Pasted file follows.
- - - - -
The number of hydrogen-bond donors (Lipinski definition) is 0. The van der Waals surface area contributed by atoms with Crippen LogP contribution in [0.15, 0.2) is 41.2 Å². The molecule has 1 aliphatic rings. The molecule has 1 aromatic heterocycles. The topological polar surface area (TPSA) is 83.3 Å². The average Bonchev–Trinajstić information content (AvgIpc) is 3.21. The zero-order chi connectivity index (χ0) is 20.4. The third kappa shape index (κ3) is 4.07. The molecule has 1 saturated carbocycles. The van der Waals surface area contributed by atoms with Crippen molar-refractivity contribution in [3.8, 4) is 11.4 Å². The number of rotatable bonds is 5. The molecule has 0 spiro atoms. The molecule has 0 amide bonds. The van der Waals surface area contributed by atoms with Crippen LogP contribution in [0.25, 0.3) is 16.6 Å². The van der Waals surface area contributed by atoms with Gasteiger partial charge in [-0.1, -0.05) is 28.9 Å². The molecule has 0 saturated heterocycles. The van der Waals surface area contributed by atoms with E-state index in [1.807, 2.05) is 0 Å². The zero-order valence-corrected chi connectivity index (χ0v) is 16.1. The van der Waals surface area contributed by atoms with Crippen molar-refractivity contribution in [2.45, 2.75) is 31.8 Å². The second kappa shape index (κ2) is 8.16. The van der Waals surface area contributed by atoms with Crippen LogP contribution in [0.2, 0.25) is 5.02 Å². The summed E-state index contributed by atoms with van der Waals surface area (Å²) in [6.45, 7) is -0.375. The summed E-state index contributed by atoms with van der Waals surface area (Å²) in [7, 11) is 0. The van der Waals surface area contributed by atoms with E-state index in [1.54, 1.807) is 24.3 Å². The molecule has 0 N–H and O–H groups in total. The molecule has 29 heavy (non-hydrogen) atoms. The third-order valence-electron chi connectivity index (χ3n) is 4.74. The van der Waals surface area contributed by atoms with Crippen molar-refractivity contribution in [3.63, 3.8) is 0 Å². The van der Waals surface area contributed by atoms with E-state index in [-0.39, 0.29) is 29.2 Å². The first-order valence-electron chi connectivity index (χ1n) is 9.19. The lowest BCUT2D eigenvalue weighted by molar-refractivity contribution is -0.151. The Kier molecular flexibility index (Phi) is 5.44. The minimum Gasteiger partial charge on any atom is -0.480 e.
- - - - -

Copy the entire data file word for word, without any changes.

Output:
The number of hydrogen-bond donors (Lipinski definition) is 0. The van der Waals surface area contributed by atoms with Crippen LogP contribution in [0.15, 0.2) is 41.2 Å². The molecule has 1 aliphatic rings. The molecule has 1 aromatic heterocycles. The topological polar surface area (TPSA) is 83.3 Å². The average Bonchev–Trinajstić information content (AvgIpc) is 3.21. The zero-order chi connectivity index (χ0) is 20.4. The third kappa shape index (κ3) is 4.07. The molecule has 1 saturated carbocycles. The van der Waals surface area contributed by atoms with Crippen molar-refractivity contribution in [3.8, 4) is 11.4 Å². The number of rotatable bonds is 5. The molecule has 0 spiro atoms. The molecule has 0 amide bonds. The van der Waals surface area contributed by atoms with Crippen LogP contribution in [0.25, 0.3) is 16.6 Å². The van der Waals surface area contributed by atoms with Gasteiger partial charge in [-0.1, -0.05) is 28.9 Å². The molecule has 0 saturated heterocycles. The van der Waals surface area contributed by atoms with E-state index in [1.807, 2.05) is 0 Å². The zero-order valence-corrected chi connectivity index (χ0v) is 16.1. The van der Waals surface area contributed by atoms with Crippen molar-refractivity contribution in [2.45, 2.75) is 31.8 Å². The second kappa shape index (κ2) is 8.16. The van der Waals surface area contributed by atoms with Crippen LogP contribution in [0.2, 0.25) is 5.02 Å². The summed E-state index contributed by atoms with van der Waals surface area (Å²) in [6.45, 7) is -0.375. The summed E-state index contributed by atoms with van der Waals surface area (Å²) in [7, 11) is 0. The van der Waals surface area contributed by atoms with E-state index in [1.54, 1.807) is 24.3 Å². The molecule has 0 N–H and O–H groups in total. The molecule has 29 heavy (non-hydrogen) atoms. The third-order valence-electron chi connectivity index (χ3n) is 4.74. The van der Waals surface area contributed by atoms with Crippen molar-refractivity contribution in [3.63, 3.8) is 0 Å². The van der Waals surface area contributed by atoms with E-state index in [-0.39, 0.29) is 29.2 Å². The first-order valence-electron chi connectivity index (χ1n) is 9.19. The lowest BCUT2D eigenvalue weighted by molar-refractivity contribution is -0.151. The Kier molecular flexibility index (Phi) is 5.44. The minimum Gasteiger partial charge on any atom is -0.480 e.